LeBron James And The Tea Party
Will LeBron James's departure push upset Ohioans to the right ?
Unless you’re in the middle of a media blackout, you should be aware by now that LeBron James announced last night that he would be signing with the Miami Heat and leaving Cleveland, where he’s played his entire NBC career to date. This morning, The Atlantic’s Joshua Green wonders what political impact James’s decision might have in the Buckeye State:
First, let’s stipulate that reading any kind of meaning into a celebrity sports event is by its very nature pretty ridiculous, more like fortune-telling than the rigorous political analysis you’ve come to expect from The Atlantic. But I have to justify spending all afternoon watching ESPN and reading Bill Simmons (and gawking at models). So here goes.
I’ve spent the week traveling around Texas, particularly the Gulf area southeast of Houston, whose residents have been hit hard by the offshore drilling moratorium, the end of the Space Shuttle, and its successor program, Constellation. At the Fourth of July parade I attended in Friendswood, near the Johnson Space Center, the economic dislocation was palpable. Everybody worried that jobs were leaving and not coming back, so their kids would leave, too. NASA’s decline in particular–Obama’s space policy would end the agency’s manned flights, a source of tremendous local pride–was upsetting to everyone, because the whole area was about to lose its identity.
There were four tents on the parade concourse with political themes: Republican, Democrat, Tea Party, and Glenn Beck’s 9-12 outfit. The first two were nearly empty; the latter two were jammed with people, so I hung out there talking to them. They were angry about a lot of stuff, but the unifying theme was their feeling that they were on the losing end of things, and to hell with the system that had put them there.
Back to Ohio. The unemployment rate is well above the national average, nearly 11 percent. The state’s manufacturing base has been decimated, and those jobs aren’t coming back. And now, suddenly, the biggest star in the state — an economic engine in his own right, and a guy who probably single-handedly made Cleveland a recognizable sports mecca all over the world — has forsaken its residents. And not just forsaken them, but utterly humiliated them by forsaking them on a globally televised ESPN Special!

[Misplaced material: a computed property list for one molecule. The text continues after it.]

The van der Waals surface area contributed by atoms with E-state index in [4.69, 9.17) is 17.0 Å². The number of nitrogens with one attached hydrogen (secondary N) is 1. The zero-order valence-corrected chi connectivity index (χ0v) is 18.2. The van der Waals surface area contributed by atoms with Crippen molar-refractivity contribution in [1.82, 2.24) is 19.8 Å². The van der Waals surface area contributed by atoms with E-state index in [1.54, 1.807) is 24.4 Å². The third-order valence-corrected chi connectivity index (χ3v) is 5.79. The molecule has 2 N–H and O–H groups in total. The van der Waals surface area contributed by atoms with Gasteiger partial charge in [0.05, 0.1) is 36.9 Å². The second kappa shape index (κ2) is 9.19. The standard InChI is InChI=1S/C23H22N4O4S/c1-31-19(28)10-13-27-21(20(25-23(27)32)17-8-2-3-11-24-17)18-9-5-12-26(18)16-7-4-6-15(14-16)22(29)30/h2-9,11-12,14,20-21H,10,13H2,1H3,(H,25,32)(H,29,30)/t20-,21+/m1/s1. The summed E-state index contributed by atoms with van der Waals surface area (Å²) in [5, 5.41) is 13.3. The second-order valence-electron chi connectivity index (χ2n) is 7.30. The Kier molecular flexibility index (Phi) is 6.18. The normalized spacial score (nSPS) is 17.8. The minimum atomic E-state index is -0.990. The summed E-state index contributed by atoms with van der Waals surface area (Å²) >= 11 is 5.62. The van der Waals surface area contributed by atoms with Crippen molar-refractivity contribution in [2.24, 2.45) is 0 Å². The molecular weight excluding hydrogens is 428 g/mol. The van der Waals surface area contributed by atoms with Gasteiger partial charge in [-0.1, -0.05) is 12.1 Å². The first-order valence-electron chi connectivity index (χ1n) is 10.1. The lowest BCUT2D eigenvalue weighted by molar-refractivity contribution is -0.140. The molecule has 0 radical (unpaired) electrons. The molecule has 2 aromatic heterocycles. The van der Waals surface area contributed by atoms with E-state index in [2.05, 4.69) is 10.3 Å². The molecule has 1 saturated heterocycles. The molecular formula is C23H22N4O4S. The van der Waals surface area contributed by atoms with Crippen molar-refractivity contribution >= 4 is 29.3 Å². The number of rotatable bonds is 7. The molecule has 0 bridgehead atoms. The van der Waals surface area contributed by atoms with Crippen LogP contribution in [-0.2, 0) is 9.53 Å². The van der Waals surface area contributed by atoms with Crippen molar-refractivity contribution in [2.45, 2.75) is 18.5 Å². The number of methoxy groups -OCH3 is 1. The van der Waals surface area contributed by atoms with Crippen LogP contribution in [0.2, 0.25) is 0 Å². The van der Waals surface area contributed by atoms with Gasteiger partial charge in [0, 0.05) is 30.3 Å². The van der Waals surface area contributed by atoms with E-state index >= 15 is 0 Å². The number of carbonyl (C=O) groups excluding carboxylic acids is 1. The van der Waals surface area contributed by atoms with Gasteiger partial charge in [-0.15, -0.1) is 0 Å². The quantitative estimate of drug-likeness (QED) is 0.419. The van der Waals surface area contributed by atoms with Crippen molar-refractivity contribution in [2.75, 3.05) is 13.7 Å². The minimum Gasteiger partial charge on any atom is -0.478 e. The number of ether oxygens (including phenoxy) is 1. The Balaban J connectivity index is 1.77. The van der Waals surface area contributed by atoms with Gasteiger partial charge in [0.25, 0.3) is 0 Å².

There’s no doubt that Clevelanders are angry at LeBron this morning — just go take a look at the comments section at Cleveland.com if you doubt me —but if you’re an Ohio voter who’s annoyed at the political establishment’s inability to do anything about the decline of your state other than find new ways to raise taxes, I have to wonder how much of an impact the departure of one basketball player is really going to have on your overall mood.
Interestingly enough, though, there are very few signs that tea party fever has caught on in the land of Woody Hayes. Both the Senate and Gubernatorial races are essentially dead heats, and the Republicans running in both, John Kaisch and Rob Portman, can hardly be said to come from the Tea Party wing of the GOP.
So, will LeBron James push Ohio back into the red state camp ? I’m not sure, but I’m certain that some pundit somewhere will be writing about it.